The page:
Life as a female entails myths, misconceptions, half-truths and truths. One advice off the line can potentially damage you as everyone is not the same and what works for one does not necessarily have to work on the other.
We grow up and the point we start to differentiate ourselves from boys, we realize too much comes with it. How to handle periods, pimples, nasty odours, how to bathe and bathe well.
I remember vividly the phobia of showering. Hell, there is no way the damn cold water was going to touch my back on a damn cold evening! You know how the water would be splashed all over the bathroom then you walk out like a rabbit on the hunt. And Mom would be right at the corridor “Ee kuja hapa! Umeoga kweli? Hebu geuka!” …need i say the mighty slap that would land on that poor back lol…
So much for that, learning how to bathe goes down to how to clean our vaginas too(well, i just have to call a spade a spade).
So much is said about this sensitive topic and today on Truth Tuesday we are going step by step to know what really should we do or know about our “downtowns”.
Vaginal secretions or discharge.
Other than periods as part of our natural menstrual cycle, it’s normal to produce clear or white secretions (discharge) from the vagina.This is produced naturally from the neck of the womb, known as the cervix.Vaginal discharge is not ‘always a bad sign’ as stereotyped.There is a myth that copious clear or white discharge is associated with sexually transmitted infections. Changes in the amount of discharge can be 100% hormonal – in other words, linked to the menstrual cycle,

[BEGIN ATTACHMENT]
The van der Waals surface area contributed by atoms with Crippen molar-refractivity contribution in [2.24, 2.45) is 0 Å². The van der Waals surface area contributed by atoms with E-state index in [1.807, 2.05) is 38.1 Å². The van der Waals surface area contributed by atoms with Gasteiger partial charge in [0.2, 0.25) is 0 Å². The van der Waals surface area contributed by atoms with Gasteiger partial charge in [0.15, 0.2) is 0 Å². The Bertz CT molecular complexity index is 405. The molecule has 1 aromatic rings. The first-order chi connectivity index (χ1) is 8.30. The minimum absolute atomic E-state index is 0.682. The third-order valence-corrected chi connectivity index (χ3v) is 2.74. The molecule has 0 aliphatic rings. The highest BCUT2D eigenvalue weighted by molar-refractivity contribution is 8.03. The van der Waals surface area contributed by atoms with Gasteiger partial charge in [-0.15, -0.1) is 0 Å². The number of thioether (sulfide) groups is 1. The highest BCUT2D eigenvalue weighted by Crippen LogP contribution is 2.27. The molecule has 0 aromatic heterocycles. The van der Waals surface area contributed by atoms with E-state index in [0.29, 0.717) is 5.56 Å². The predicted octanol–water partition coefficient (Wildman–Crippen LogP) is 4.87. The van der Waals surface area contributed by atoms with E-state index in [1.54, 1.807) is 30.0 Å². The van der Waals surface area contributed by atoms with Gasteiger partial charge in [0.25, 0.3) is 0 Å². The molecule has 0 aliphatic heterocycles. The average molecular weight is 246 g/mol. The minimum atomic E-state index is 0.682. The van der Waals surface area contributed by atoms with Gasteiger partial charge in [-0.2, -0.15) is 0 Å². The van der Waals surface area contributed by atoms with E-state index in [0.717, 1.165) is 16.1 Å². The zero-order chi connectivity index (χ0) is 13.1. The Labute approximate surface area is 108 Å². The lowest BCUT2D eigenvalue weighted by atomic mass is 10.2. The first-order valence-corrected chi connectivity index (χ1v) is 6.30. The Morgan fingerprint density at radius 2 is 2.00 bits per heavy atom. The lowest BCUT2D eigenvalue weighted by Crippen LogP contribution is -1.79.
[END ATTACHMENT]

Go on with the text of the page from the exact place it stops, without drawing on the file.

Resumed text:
pregnancy or menopause.
The character and amount of vaginal discharge varies throughout your menstrual cycle. Around ovulation your discharge usually becomes thicker and stretchy, like raw egg white.
Healthy discharge doesn’t have a strong smell or colour. You may feel an uncomfortable wetness,
but you shouldn’t have any itching or soreness around your vagina. If there are any changes to your discharge that aren’t normal for you, such as a change in colour or if it starts to smell or itch, see a gyna as you might have an infection.
Bacteria in the vagina
There are lots of bacteria inside the vagina, and they’re there to protect it. Scientifically and biologically the vagina contains more bacteria than anywhere
else in the body after the bowel, but the bacteria are there for a reason.
The good bacteria inside the vagina:
1.Provide “numerical dominance”: they outnumber other potential harmful bacteria that might enter the vagina.
2.Help to keep the vagina’s pH balance (how acidic the vagina is) at an even level, which helps to keep the balance of bacteria healthy.
3. Can produce bacteriocins (naturally occurring antibiotics) to reduce or kill other bacteria entering the vagina.
4. Produce a substance that stops
invading bacteria sticking to the vagina walls, which prevents bacteria from invading the tissues.
If the balance of bacteria is disturbed, this can lead to infection and inflammation. Bacteria called lactobacilli (do not mind the strong biological terms) help to keep the vagina’s pH balance at its normal low level (less than pH 4.5), which also prevents the growth of other